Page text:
Control Subjects

Eighteen children with normal growth and development were matched to subjects with OSAS by age, sex, ethnicity, weight, and height. Control subjects were selected from patients who underwent head MRI at the Children's Hospital of Philadelphia for other medical indications. Exclusion criteria included (1) subjects with scores ⩾ −1 (as assessed by a standard questionnaire, see below), (2) evidence of a brain tumor or a seizure disorder requiring therapy, (3) genetic disorders associated with any craniofacial anomaly, and (4) chronic respiratory disease such as asthma or bronchopulmonary dysplasia.

Overnight Polysomnography

For subjects with OSAS, polysomnography was performed 0–4 wk before MRI. Subjects were studied in the Sleep Disorders Center at the Children's Hospital of Philadelphia. Scoring of respiratory variables was performed on the basis of standards set by the American Thoracic Society and previous published data about children (15, 16; details in online data supplement). Sleep stages were determined by the criteria of Rechtschaffen and Kales (17).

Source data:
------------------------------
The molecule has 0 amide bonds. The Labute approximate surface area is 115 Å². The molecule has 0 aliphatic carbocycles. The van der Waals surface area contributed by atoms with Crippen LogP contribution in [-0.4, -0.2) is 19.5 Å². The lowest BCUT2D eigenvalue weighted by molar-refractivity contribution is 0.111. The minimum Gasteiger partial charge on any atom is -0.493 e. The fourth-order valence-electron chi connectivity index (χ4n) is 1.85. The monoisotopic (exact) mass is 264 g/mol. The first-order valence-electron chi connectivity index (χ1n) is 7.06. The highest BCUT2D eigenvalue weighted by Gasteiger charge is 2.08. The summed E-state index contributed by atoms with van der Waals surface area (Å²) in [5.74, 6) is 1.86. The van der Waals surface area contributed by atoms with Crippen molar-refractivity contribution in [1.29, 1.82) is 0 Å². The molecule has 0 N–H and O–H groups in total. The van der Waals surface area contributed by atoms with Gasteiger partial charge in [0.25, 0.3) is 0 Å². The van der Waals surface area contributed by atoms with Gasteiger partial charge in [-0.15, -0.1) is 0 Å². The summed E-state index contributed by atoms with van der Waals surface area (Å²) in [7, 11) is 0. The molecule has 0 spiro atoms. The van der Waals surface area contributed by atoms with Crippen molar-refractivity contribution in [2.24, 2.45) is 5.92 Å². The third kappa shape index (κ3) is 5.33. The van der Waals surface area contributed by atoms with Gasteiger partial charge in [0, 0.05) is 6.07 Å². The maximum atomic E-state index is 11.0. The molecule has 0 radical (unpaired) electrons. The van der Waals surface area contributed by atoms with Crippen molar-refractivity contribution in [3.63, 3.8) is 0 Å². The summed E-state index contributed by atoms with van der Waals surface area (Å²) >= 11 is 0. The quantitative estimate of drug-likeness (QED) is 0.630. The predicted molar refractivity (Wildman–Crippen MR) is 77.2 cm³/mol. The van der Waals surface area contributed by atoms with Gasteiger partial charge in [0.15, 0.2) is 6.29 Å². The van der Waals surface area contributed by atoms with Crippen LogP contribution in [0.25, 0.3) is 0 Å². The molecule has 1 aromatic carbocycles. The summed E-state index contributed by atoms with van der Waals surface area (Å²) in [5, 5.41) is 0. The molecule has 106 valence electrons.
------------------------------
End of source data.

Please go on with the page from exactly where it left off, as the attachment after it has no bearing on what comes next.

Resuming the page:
Sleep Questionnaire

A questionnaire regarding symptoms of sleep-disordered breathing, based on the questionnaire developed by Brouillette and coworkers (18), was used to assess the likelihood of OSAS in control subjects and subjects with OSAS. On the basis of the questionnaire no subject with a score < −1 would be expected to have OSAS; a score between −1 and 3.5 is considered indeterminate, and a score > 3.5 is considered highly predictive of obstructive sleep apnea.

Magnetic Resonance Imaging